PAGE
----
SEC Staff Issues Year-End Help For Expensing Employee Stock Options
FOR IMMEDIATE RELEASE
Washington, D.C., Dec. 21, 2007 - The Securities and Exchange Commission's Office of the Chief Accountant and Division of Corporation Finance today released a new Staff Accounting Bulletin (SAB) that is intended to assist public companies in valuing stock option grants to their employees for income statement purposes.
As a result of new SAB 110, eligible public companies may continue to use a simplified method for estimating the expense of stock options if their own historical experience isn't sufficient to provide a reasonable basis.
Without this action, otherwise eligible public companies would have lost the option to use the simplified method as of Dec. 31, 2007. The limited extension in SAB 110 will be of particular benefit to those public companies that lack historical exercise data, many of which are smaller companies.
Under the Financial Accounting Standard that requires the expensing of employee stock options1, companies may rely on algorithms such as the widely used Black-Scholes-Merton pricing model to determine the amount of stock option compensation expense. The Black-Scholes-Merton model, as well as other models, require that the company be able to estimate the expected term of an option grant. For companies that don't have access to adequate historical data about employee exercise behavior in order to do this, the SEC issued a Staff Accounting Bulletin (SAB 107) in March 2005 that allowed them to use a simplified approach.
Specifically, SAB 107 provided a simple rule for estimating the expected term of what it called a "plain vanilla" option : it would be just the average of the time to vesting and the full term of the option.2 Companies could use this simplified method until Dec. 31, 2007.
The new assistance that is being issued today, SAB 110, extends the opportunity to use the simplified method beyond Dec. 31, 2007.
When SAB No. 107 was issued nearly three years ago, the staff expected that detailed historical information about employee exercise behavior in other companies, such as actuarial studies based on patterns in similar industries or in comparable situations, would soon be readily available. This was the basis for the statement in SAB No. 107 that the staff would not expect a company to use the simplified method for share option grants after Dec. 31, 2007.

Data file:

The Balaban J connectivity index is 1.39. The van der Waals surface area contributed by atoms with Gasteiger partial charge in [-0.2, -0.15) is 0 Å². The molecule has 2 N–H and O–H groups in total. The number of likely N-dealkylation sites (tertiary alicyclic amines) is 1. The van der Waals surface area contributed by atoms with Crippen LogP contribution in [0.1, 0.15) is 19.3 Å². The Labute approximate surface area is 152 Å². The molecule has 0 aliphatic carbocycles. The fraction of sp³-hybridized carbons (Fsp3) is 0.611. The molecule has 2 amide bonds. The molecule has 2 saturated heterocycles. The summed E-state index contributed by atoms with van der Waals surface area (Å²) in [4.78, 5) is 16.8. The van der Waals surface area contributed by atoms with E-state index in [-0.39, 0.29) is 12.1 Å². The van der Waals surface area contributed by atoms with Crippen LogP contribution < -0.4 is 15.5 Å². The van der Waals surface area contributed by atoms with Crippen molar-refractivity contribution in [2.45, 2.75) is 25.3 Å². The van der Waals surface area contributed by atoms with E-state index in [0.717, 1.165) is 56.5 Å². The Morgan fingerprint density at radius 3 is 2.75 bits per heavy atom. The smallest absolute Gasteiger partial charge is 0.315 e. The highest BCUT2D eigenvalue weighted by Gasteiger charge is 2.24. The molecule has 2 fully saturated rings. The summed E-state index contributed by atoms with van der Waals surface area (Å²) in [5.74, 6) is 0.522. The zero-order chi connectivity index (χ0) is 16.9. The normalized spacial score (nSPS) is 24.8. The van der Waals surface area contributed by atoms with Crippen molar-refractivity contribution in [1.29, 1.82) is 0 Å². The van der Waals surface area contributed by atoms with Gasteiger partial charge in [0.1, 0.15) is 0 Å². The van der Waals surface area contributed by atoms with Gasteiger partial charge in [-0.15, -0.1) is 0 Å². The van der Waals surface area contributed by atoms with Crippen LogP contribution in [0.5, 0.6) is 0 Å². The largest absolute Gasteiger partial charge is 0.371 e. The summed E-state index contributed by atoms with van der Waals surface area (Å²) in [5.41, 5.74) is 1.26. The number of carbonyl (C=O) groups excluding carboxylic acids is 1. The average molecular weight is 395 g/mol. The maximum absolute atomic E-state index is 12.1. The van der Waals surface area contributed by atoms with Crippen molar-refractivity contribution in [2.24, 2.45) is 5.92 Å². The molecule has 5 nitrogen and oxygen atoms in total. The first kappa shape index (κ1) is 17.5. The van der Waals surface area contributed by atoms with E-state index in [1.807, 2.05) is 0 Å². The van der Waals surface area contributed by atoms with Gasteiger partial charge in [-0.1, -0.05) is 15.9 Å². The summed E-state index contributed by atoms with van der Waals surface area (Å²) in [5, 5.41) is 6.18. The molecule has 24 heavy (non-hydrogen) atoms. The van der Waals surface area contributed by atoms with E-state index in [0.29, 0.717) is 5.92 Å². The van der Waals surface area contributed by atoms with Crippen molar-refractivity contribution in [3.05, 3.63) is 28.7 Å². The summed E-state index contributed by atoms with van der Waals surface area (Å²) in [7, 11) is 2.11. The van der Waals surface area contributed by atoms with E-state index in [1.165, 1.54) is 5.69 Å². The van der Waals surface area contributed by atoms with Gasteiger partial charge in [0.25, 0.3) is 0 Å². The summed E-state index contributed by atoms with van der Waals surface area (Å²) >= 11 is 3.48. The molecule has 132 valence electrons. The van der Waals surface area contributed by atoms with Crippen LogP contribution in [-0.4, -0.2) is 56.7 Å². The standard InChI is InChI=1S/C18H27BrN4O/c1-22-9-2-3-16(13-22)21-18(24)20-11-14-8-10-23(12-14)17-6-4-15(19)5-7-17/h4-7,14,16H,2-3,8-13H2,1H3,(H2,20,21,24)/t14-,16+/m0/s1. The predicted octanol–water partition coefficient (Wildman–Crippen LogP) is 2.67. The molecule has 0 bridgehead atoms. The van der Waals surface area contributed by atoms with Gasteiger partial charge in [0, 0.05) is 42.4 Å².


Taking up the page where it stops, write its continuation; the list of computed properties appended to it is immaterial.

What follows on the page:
As the Dec. 31, 2007 deadline in SAB 107 quickly approaches, however, the detailed information about exercise behavior that the staff contemplated is still not readily available. As a result, the staff will continue to accept use of the simplified method on an interim basis, provided a company concludes that its own historical share option exercise experience doesn't provide a reasonable basis for estimating expected term. Once relevant detailed external information about exercise behavior becomes widely available for companies to make more refined estimates of expected term, the staff will no longer accept use of the simplified method.3
Statements in SABs are not rules or interpretations of the Commission. They are not officially approved by the Commission. The statements represent interpretations and practices followed by the Division of Corporation Finance and the Office of the Chief Accountant in administering the disclosure requirements of the federal securities laws.
SAB 110 is available on the SEC Web site at: http://www.sec.gov/interps/account/sab110.htm
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